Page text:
[Sca-cooks] Smell according to Woolgar was Spices: a thought and a question
johnnae at mac.com
Mon May 4 05:46:57 PDT 2009
As I suggested late on Saturday, C. M. Woolgar's The Senses in Late
is probably a good starting point. Chapter 7 of the book is devoted to
"Smell", pages 117-146.
Briefly to summarize the chapter starts with mentioning smells cannot be
stored of course so we
are dependent on the descriptive language of the age for attempting to
understand smells. This is
a rather complicated business for the medieval period
because humoral theory plays its part. (Smells might cool or heat the
body.) Woolgar notes "men with a
predominance of melancholy or of evil complexion avoided what smelled
good and associated with
places that smelled bad - 'loveth stynkeng place' - as did those who
could not smell or who smelled
bad themselves, such as lepers, who fitted both categories." There's a
strong spiritual dimension here.
Descriptions abound that when holy men or women died, oftentimes
and good smells suddenly appeared at the time of death. Opening a
saint's tomb would release
the scents of heaven ("Sweetness of the air of heaven" or pleasant
odors. Visions of Saints were
accompanied also by pleasant smells. The Church also employed incense as
"symbolic for prayers."
"Fragant flowers and odours were generally accepted as signs of virtue
and grace, sometimes
considered a foretatse of Paradise."
Bad smells were associated with evil, Hell, and the Devil. Hell reeks of
corruption. A 'stinking' describes
those whose activities might be hypocritical or nefarious. It was also a
term of abuse and people
objected mightily if they were called 'stinking.' Eating onions, leeks,
and garlic were at various times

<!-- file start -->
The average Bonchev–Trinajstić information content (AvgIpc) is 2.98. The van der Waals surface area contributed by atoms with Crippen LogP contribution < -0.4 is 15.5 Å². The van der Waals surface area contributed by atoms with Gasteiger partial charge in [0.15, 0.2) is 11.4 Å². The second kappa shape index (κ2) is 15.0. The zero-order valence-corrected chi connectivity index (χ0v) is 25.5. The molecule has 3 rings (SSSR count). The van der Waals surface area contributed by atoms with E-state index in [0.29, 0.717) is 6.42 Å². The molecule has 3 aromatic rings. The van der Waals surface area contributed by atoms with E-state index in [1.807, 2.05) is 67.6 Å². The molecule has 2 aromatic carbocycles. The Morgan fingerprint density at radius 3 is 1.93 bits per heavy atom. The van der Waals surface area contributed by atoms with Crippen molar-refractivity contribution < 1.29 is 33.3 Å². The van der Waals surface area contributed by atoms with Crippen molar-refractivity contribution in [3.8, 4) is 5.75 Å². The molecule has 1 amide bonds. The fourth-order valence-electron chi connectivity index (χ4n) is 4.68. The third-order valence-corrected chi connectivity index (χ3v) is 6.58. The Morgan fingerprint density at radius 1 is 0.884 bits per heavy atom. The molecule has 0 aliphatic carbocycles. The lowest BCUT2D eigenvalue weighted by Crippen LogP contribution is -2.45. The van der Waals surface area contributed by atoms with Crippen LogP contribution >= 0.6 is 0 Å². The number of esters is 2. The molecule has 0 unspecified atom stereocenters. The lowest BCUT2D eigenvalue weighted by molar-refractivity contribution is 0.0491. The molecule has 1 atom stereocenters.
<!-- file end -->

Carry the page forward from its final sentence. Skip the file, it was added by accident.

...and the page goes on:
as mentioned as marking bad things and even bad habits. Bad breath might
also might irritate a wound.
Physicians were cautioned by John Arderne (1307 – 1392) to avoid
menstruating women because
their breath irritated wounds. Likewise, physicians shouldn't sleep with
a menstruating woman or eat
garlic or onions. Anyone that sinned might also acquire a stench.
(Prostitutes and old and ugly women
were associated with bad smells.)
Some sins/stenches might be erased through the washing of baptism.
There was also the widely spread belief that disease might well come
from bad air or miasma.
Standing pools of water were seen as corrupt, dangerous, and even deadly.
Bad air might lead to the spontaneous generation of flies and spiders.
Areas around slaughterhouses, tanneries, and the workplaces of the
fullers were noxious.
Certain professions were also noxious; these included cess pit cleaning,
latrine and street cleaners.
Lepers were, of course, excluded in part because "their dreadful stench
marking them as spiritually
deficient as well as physically afflicted." Being so afflicted, lepers
could be safely given bad foods, including
measled or bad meat.
Woolgar mentions the association of carnal pleasure with the dimension
of smells and notes "monks were
urged to confess both their delight in smells, such as the good-smelling
herbs they might spread in places where
they wanted to sleep, or the smell of spices, sauces and foods, such as
meat cooking, which might provoke
a desire for a more luxurious diet: and, at the same time, their
unreasonable turning away from
bad smells, those of disease or the sickness of one of their
colleagues." (page 126)
Woolgar mentions the role of perfumes, pomanders, fumigation, flowers,
gardens, and the role of washing. One washed
because it was gentile to wash. One washed at the start of the day and
before meals. (Washing hair might be seen
as a vanity, especially if done on a Sunday when it might lead to madness.)
But in the end the chapter does not associate the eating of spices to
mask the odors of dining companions.
Hope this helps,
Johnnae llyn Lewis
> James Prescott wrote:
>> Might a small, but not negligible, contributing factor towards
>> the period consumption of spices have been to mask, while eating
>> a meal, the smell of *humans* and their habitations?
>> Has this question been discussed?
More information about the Sca-cooks